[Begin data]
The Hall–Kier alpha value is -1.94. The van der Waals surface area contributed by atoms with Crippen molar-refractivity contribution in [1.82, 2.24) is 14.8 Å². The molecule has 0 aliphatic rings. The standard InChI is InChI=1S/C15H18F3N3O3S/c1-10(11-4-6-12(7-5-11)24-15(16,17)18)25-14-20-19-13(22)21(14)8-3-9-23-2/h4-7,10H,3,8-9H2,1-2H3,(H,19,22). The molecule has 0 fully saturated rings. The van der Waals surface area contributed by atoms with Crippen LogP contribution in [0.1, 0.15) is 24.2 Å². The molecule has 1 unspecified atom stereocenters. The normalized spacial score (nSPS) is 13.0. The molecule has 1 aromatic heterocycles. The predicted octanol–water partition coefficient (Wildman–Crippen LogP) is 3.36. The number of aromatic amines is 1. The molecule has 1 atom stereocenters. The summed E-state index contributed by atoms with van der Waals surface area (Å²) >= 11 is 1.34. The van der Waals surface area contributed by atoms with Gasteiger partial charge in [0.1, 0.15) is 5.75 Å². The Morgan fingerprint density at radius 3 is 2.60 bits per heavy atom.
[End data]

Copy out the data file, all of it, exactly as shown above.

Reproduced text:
The Hall–Kier alpha value is -1.94. The van der Waals surface area contributed by atoms with Crippen molar-refractivity contribution in [1.82, 2.24) is 14.8 Å². The molecule has 0 aliphatic rings. The standard InChI is InChI=1S/C15H18F3N3O3S/c1-10(11-4-6-12(7-5-11)24-15(16,17)18)25-14-20-19-13(22)21(14)8-3-9-23-2/h4-7,10H,3,8-9H2,1-2H3,(H,19,22). The molecule has 0 fully saturated rings. The van der Waals surface area contributed by atoms with Crippen LogP contribution in [0.1, 0.15) is 24.2 Å². The molecule has 1 unspecified atom stereocenters. The normalized spacial score (nSPS) is 13.0. The molecule has 1 aromatic heterocycles. The predicted octanol–water partition coefficient (Wildman–Crippen LogP) is 3.36. The number of aromatic amines is 1. The molecule has 1 atom stereocenters. The summed E-state index contributed by atoms with van der Waals surface area (Å²) >= 11 is 1.34. The van der Waals surface area contributed by atoms with Gasteiger partial charge in [0.1, 0.15) is 5.75 Å². The Morgan fingerprint density at radius 3 is 2.60 bits per heavy atom.